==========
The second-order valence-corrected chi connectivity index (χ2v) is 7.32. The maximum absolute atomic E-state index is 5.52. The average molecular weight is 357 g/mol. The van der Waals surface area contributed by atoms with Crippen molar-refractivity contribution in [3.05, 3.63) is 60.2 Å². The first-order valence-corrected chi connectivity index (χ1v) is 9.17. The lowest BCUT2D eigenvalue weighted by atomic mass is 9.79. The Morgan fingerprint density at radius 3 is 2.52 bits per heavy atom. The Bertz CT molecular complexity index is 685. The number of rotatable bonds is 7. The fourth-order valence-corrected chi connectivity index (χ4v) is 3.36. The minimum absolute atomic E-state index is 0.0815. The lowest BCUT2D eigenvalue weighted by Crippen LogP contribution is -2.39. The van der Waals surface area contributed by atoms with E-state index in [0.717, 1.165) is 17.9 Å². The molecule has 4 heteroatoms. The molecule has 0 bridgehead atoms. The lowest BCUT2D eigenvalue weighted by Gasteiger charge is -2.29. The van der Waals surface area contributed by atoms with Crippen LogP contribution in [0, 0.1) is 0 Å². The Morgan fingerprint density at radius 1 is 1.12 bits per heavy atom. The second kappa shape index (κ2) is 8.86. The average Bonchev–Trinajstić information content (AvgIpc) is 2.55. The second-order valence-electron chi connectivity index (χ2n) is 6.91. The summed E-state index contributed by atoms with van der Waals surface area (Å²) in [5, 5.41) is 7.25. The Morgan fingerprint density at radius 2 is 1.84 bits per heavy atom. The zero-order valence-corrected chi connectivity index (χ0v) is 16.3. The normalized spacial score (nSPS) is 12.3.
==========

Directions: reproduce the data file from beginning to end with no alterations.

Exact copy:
The second-order valence-corrected chi connectivity index (χ2v) is 7.32. The maximum absolute atomic E-state index is 5.52. The average molecular weight is 357 g/mol. The van der Waals surface area contributed by atoms with Crippen molar-refractivity contribution in [3.05, 3.63) is 60.2 Å². The first-order valence-corrected chi connectivity index (χ1v) is 9.17. The lowest BCUT2D eigenvalue weighted by atomic mass is 9.79. The Morgan fingerprint density at radius 3 is 2.52 bits per heavy atom. The Bertz CT molecular complexity index is 685. The number of rotatable bonds is 7. The fourth-order valence-corrected chi connectivity index (χ4v) is 3.36. The minimum absolute atomic E-state index is 0.0815. The lowest BCUT2D eigenvalue weighted by Crippen LogP contribution is -2.39. The van der Waals surface area contributed by atoms with E-state index in [0.717, 1.165) is 17.9 Å². The molecule has 4 heteroatoms. The molecule has 0 bridgehead atoms. The lowest BCUT2D eigenvalue weighted by Gasteiger charge is -2.29. The van der Waals surface area contributed by atoms with Crippen LogP contribution in [0, 0.1) is 0 Å². The Morgan fingerprint density at radius 1 is 1.12 bits per heavy atom. The second kappa shape index (κ2) is 8.86. The average Bonchev–Trinajstić information content (AvgIpc) is 2.55. The second-order valence-electron chi connectivity index (χ2n) is 6.91. The summed E-state index contributed by atoms with van der Waals surface area (Å²) in [5, 5.41) is 7.25. The Morgan fingerprint density at radius 2 is 1.84 bits per heavy atom. The zero-order valence-corrected chi connectivity index (χ0v) is 16.3. The normalized spacial score (nSPS) is 12.3.